Aviation stories and tips to help you stay sharp.
By Dan Sobczak
Editor's note: This content does not constitute flight instruction. Consult a certified flight instructor in your area for proper flight instruction.
More than 45 years ago a small light bulb became the catalyst of an accident chain that led to one of the deadliest crashes in the history of the United States at the time.
A small light bulb became a catalyst for a deadly commercial airliner accident in the Florida Everglades in 1972. The lesson learned from this aviation accident has implications for every pilot, regardless of experience.
A Lockheed 1011 jumbo jet was on a regularly scheduled flight from John F. Kennedy International Airport in New York. The jet was on approach to land at Miami International Airport in Florida on a dark December night when it crashed into the Florida Everglades, killing 101 people.
The accident was puzzling because the passenger jet would have been able to land safely at its destination 20 miles away. All critical aircraft parts and systems were operating normally.
With that background, let's look at the accident chain of Eastern Air Lines Flight 401 from December 29, 1972, which started when the aircraft began its approach into Miami International Airport.
The text in the following accident chain outline contains excerpts from this Wikipedia article, which sources its information from the NTSB's final report (emphasis added is our own):
On Final Approach:
After lowering the landing gear, the First Officer noticed that the nose gear indicator light failed to illuminate. The pilots cycled the landing gear, but still failed to get the confirmation light. The landing gear could have been manually lowered.
Crew Begins Troubleshooting:
The flight crew told tower they wanted to discontinue their landing approach and requested to enter a holding pattern so they could troubleshoot the landing gear problem.
The approach controller cleared the flight to climb to 2,000 feet, and then hold west over the Everglades. The flight crew removed the light assembly.
The Second Officer was dispatched to the avionics bay beneath the flight deck to confirm via a small porthole if the landing gear was indeed down.
After reaching their assigned altitude of 2,000 feet, the flight crew put the aircraft on autopilot to maintain their assigned altitude, where the plane maintained level flight for the next 80 seconds.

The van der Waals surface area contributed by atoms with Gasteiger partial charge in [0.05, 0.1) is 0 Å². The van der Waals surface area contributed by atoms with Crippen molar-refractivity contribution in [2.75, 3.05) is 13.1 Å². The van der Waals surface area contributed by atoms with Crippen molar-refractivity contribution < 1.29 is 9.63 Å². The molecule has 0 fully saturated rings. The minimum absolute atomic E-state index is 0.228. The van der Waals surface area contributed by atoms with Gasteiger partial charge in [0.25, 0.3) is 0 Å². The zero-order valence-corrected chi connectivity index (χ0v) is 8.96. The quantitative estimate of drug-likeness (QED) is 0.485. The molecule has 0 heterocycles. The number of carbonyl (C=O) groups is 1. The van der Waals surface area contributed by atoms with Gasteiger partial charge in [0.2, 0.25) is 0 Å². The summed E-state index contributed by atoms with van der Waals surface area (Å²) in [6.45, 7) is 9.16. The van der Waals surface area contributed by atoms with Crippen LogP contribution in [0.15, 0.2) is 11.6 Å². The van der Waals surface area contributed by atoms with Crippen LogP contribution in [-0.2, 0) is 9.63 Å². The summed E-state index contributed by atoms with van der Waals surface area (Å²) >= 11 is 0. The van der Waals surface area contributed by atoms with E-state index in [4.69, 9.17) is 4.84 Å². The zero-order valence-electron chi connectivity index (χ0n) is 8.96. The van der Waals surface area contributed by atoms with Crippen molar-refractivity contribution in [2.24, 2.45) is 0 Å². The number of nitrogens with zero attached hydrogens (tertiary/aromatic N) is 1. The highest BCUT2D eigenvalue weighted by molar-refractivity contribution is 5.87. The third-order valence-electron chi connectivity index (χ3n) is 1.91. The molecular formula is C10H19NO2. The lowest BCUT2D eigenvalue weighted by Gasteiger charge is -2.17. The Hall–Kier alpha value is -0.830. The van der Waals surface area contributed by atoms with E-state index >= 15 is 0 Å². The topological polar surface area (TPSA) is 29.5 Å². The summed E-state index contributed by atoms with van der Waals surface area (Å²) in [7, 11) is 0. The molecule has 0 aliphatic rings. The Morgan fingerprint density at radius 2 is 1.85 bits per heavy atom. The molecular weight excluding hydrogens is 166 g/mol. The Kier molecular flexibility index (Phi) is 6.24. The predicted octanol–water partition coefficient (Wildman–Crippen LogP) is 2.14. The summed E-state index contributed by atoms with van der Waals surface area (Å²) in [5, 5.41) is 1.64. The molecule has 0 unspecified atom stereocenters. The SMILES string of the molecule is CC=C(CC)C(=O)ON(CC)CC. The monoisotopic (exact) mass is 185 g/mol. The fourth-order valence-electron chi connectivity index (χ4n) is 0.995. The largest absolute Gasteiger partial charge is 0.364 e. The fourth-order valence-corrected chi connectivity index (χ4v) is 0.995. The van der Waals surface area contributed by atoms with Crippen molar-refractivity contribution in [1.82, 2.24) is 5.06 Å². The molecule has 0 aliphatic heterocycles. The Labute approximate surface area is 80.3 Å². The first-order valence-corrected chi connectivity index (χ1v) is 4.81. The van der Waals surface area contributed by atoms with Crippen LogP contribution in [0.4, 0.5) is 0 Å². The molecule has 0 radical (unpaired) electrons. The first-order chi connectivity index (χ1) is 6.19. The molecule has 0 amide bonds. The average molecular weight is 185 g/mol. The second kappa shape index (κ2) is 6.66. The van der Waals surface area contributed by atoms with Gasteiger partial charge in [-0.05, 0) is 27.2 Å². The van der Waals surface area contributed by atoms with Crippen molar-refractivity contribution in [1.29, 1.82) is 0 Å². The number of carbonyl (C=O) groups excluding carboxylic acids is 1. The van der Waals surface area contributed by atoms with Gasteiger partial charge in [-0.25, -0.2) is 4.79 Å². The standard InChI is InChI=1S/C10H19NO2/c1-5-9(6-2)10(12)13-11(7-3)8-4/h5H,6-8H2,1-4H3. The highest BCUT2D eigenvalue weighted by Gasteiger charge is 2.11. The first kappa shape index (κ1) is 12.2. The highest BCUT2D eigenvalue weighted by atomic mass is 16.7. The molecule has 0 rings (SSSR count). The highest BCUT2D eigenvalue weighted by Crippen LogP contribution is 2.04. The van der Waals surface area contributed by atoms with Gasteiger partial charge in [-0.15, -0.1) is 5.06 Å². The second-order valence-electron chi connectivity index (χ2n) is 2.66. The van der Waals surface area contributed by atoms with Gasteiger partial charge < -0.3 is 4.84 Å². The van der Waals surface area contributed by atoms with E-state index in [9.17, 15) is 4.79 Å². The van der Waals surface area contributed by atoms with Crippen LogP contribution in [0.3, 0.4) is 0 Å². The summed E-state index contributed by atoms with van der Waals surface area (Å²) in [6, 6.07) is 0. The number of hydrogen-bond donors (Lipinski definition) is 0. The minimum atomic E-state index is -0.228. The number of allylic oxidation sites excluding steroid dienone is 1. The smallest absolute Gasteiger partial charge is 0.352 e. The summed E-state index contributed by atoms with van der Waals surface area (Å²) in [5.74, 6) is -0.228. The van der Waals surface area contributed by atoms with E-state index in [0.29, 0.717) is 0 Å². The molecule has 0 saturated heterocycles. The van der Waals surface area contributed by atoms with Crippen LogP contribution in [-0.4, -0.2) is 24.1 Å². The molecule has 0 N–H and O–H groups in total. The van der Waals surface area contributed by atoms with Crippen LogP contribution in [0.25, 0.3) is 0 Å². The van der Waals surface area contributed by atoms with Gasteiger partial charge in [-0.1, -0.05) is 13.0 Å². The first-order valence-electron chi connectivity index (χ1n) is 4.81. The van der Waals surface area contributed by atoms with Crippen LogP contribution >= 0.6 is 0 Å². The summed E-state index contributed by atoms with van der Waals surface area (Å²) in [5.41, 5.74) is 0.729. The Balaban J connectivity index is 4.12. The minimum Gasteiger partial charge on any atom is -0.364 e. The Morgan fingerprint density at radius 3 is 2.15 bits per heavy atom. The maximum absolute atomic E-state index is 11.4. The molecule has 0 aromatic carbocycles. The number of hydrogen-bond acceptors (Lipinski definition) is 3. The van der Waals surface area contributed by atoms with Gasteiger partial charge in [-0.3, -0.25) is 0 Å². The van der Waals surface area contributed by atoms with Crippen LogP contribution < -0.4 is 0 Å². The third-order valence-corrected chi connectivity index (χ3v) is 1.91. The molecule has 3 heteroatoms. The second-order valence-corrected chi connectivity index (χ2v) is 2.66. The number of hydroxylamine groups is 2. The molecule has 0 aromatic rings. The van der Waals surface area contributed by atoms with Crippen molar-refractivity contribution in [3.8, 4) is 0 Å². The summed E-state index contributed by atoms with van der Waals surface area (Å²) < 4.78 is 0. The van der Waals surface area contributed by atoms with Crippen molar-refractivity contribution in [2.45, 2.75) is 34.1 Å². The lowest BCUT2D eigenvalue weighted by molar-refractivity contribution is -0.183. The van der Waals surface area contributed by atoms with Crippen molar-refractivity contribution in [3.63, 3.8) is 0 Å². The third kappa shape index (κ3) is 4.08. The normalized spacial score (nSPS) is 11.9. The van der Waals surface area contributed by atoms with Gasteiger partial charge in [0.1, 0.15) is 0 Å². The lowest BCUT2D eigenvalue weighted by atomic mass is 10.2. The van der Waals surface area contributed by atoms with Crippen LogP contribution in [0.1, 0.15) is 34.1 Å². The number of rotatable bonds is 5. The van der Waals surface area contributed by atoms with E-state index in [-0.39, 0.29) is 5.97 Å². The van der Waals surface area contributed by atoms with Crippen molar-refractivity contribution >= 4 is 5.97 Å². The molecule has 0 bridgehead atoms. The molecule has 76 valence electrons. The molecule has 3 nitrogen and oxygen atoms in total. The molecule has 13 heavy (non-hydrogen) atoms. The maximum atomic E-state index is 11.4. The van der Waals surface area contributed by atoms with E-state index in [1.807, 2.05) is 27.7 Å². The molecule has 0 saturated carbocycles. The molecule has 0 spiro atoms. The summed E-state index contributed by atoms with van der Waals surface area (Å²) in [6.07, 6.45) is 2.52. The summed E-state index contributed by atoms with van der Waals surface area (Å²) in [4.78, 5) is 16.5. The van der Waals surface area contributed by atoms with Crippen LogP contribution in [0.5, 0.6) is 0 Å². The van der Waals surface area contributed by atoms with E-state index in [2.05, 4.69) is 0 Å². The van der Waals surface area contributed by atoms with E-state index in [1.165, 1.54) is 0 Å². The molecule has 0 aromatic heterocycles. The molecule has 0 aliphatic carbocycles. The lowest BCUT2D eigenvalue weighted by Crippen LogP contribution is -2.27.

80 Seconds Later:
After the L-1011 maintained level flight for 80 seconds, the aircraft dropped 100 feet of altitude, then flew in level flight for another 120 seconds. At this point, the L-1011 began a gradual descent which was not noticed by the flight crew.
The autopilot had been inadvertently switched from altitude hold to control wheel steering (CWS) mode in pitch. In this mode, once the pilot releases pressure on the yoke, the autopilot maintains the pitch attitude selected by the pilot until the yoke is moved again.
Investigators believe the autopilot switched modes when the Captain accidentally leaned against the yoke while turning to speak to the flight engineer, who was sitting behind and to the right of him. The slight forward pressure on the stick would have caused the aircraft to enter a slow descent, maintained by the CWS system.
Over The Next 70 Seconds:
The aircraft lost 250 feet of altitude, which was enough to trigger the altitude warning sound under the engineer's workstation. However, the flight engineer had gone below, and no indication was heard from the crew's voices recorded on the cockpit voice recorder that they heard the altitude warning.
Investigators believe this was due to the flight crew being distracted by the nose gear light, and because the flight engineer was not in his seat when it sounded.
As it was night time and the aircraft was flying over the darkened terrain of the Everglades, no ground lights or other visual clues indicated the aircraft was slowly descending.
50 Seconds Later:
The aircraft was now at half of its assigned altitude, at which point the First Officer noticed the altitude discrepancy. The following conversation was later recovered from the cockpit voice recorder:
First Officer: "We did something to the altitude."
First Officer: "We're still at 2,000 feet, right?"
Captain: "Hey -- what's happening here?"
10 Seconds Later:
Less than 10 seconds later, the aircraft crashed into the Everglades.
The final NTSB report cited the cause of the crash as pilot error, specifically:
"The failure of the flight crew to monitor the flight instruments during the final four minutes of flight, and to detect an unexpected descent soon enough to prevent impact with the ground. Preoccupation with a malfunction of the nose landing gear position indicating system distracted the crew's attention from the instruments and allowed the descent to go unnoticed."
The broken lightbulb wasn't the cause of the accident. Ultimately the crash occurred because the flight crew placed its focus on something that seemed to matter in the moment yet lost sight of the big picture.
That was a critical link in the accident chain.
This accident highlights how every pilot, regardless of experience, is at risk of making small mistakes that can lead to big problems.
The Flight Chain App team
Dan Sobczak is the founder of www.FlightChainApp.com, a mobile app that helps pilots learn from accident chains by making NTSB reports more convenient and easier to digest. Dan received his private pilot certificate in 2003.
Flight Chain App and its companion blog www.AheadOfThePowerCurve.com are committed to reducing general aviation accidents, helping improve aviation safety, and growing the pilot population.
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Flight Chain App and its blog Ahead of the Power Curve are committed to reducing general aviation accidents, helping improve aviation safety, and growing the pilot population.